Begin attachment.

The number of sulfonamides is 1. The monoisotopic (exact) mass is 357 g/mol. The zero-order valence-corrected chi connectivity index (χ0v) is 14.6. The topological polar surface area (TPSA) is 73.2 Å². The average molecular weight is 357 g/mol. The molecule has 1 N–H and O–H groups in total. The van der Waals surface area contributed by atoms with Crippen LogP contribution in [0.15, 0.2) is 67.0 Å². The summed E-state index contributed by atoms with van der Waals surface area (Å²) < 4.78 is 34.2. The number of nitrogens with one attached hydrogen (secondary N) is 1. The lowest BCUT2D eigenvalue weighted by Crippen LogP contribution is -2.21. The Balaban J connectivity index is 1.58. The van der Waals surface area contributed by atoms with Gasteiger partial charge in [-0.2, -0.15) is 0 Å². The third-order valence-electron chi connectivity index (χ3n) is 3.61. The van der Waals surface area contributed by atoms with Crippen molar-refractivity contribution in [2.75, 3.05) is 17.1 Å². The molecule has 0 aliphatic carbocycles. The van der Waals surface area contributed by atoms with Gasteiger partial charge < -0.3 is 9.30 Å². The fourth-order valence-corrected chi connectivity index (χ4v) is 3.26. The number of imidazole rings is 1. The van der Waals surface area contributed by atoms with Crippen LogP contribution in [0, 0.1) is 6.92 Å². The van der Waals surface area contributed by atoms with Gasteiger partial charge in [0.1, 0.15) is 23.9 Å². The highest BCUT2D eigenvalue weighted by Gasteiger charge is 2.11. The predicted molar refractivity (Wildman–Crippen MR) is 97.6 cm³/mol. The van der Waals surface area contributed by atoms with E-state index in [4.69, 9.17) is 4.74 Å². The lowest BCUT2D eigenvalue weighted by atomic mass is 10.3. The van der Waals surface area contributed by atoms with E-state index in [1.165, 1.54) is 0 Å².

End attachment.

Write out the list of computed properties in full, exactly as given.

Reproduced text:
The number of sulfonamides is 1. The monoisotopic (exact) mass is 357 g/mol. The zero-order valence-corrected chi connectivity index (χ0v) is 14.6. The topological polar surface area (TPSA) is 73.2 Å². The average molecular weight is 357 g/mol. The molecule has 1 N–H and O–H groups in total. The van der Waals surface area contributed by atoms with Crippen LogP contribution in [0.15, 0.2) is 67.0 Å². The summed E-state index contributed by atoms with van der Waals surface area (Å²) < 4.78 is 34.2. The number of nitrogens with one attached hydrogen (secondary N) is 1. The lowest BCUT2D eigenvalue weighted by Crippen LogP contribution is -2.21. The Balaban J connectivity index is 1.58. The van der Waals surface area contributed by atoms with Gasteiger partial charge in [-0.2, -0.15) is 0 Å². The third-order valence-electron chi connectivity index (χ3n) is 3.61. The van der Waals surface area contributed by atoms with Crippen molar-refractivity contribution in [2.75, 3.05) is 17.1 Å². The molecule has 0 aliphatic carbocycles. The van der Waals surface area contributed by atoms with Gasteiger partial charge < -0.3 is 9.30 Å². The fourth-order valence-corrected chi connectivity index (χ4v) is 3.26. The number of imidazole rings is 1. The van der Waals surface area contributed by atoms with Crippen LogP contribution in [0, 0.1) is 6.92 Å². The van der Waals surface area contributed by atoms with Gasteiger partial charge in [0.1, 0.15) is 23.9 Å². The highest BCUT2D eigenvalue weighted by Gasteiger charge is 2.11. The predicted molar refractivity (Wildman–Crippen MR) is 97.6 cm³/mol. The van der Waals surface area contributed by atoms with E-state index in [4.69, 9.17) is 4.74 Å². The lowest BCUT2D eigenvalue weighted by atomic mass is 10.3. The van der Waals surface area contributed by atoms with E-state index in [1.165, 1.54) is 0 Å².